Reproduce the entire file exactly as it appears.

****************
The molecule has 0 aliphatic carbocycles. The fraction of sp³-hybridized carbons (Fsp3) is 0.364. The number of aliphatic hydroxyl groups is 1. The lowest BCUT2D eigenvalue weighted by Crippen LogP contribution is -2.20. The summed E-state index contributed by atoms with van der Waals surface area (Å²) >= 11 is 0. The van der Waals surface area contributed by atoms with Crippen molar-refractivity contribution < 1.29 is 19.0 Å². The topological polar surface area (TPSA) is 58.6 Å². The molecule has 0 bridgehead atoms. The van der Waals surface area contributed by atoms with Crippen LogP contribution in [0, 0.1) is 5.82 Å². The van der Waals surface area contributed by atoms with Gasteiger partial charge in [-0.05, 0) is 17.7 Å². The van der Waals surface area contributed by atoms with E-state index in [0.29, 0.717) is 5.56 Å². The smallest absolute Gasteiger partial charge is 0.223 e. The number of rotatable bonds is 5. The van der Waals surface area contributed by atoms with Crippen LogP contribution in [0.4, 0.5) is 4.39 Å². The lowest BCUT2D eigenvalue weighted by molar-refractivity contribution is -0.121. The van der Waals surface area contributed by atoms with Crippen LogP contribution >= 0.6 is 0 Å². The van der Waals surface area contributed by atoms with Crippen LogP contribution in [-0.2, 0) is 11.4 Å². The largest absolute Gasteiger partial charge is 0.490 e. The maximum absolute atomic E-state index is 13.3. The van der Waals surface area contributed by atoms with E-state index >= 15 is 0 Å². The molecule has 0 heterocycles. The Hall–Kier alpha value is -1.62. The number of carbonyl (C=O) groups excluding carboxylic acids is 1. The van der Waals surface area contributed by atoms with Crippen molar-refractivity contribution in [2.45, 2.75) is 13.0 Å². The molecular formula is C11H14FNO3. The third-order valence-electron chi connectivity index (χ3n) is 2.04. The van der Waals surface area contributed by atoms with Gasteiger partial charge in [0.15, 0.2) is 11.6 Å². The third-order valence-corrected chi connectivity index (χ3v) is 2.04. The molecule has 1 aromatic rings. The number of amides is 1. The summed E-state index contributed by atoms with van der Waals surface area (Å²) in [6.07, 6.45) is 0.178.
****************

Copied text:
The molecule has 0 aliphatic carbocycles. The fraction of sp³-hybridized carbons (Fsp3) is 0.364. The number of aliphatic hydroxyl groups is 1. The lowest BCUT2D eigenvalue weighted by Crippen LogP contribution is -2.20. The summed E-state index contributed by atoms with van der Waals surface area (Å²) >= 11 is 0. The van der Waals surface area contributed by atoms with Crippen molar-refractivity contribution < 1.29 is 19.0 Å². The topological polar surface area (TPSA) is 58.6 Å². The molecule has 0 bridgehead atoms. The van der Waals surface area contributed by atoms with Crippen LogP contribution in [0, 0.1) is 5.82 Å². The van der Waals surface area contributed by atoms with Gasteiger partial charge in [-0.05, 0) is 17.7 Å². The van der Waals surface area contributed by atoms with E-state index in [0.29, 0.717) is 5.56 Å². The smallest absolute Gasteiger partial charge is 0.223 e. The number of rotatable bonds is 5. The van der Waals surface area contributed by atoms with Crippen LogP contribution in [0.4, 0.5) is 4.39 Å². The lowest BCUT2D eigenvalue weighted by molar-refractivity contribution is -0.121. The van der Waals surface area contributed by atoms with Crippen LogP contribution >= 0.6 is 0 Å². The van der Waals surface area contributed by atoms with Crippen LogP contribution in [-0.2, 0) is 11.4 Å². The largest absolute Gasteiger partial charge is 0.490 e. The maximum absolute atomic E-state index is 13.3. The van der Waals surface area contributed by atoms with E-state index >= 15 is 0 Å². The molecule has 0 heterocycles. The Hall–Kier alpha value is -1.62. The number of carbonyl (C=O) groups excluding carboxylic acids is 1. The van der Waals surface area contributed by atoms with Crippen molar-refractivity contribution in [2.45, 2.75) is 13.0 Å². The molecular formula is C11H14FNO3. The third-order valence-electron chi connectivity index (χ3n) is 2.04. The van der Waals surface area contributed by atoms with Gasteiger partial charge in [0.15, 0.2) is 11.6 Å². The third-order valence-corrected chi connectivity index (χ3v) is 2.04. The molecule has 1 aromatic rings. The number of amides is 1. The summed E-state index contributed by atoms with van der Waals surface area (Å²) in [6.07, 6.45) is 0.178.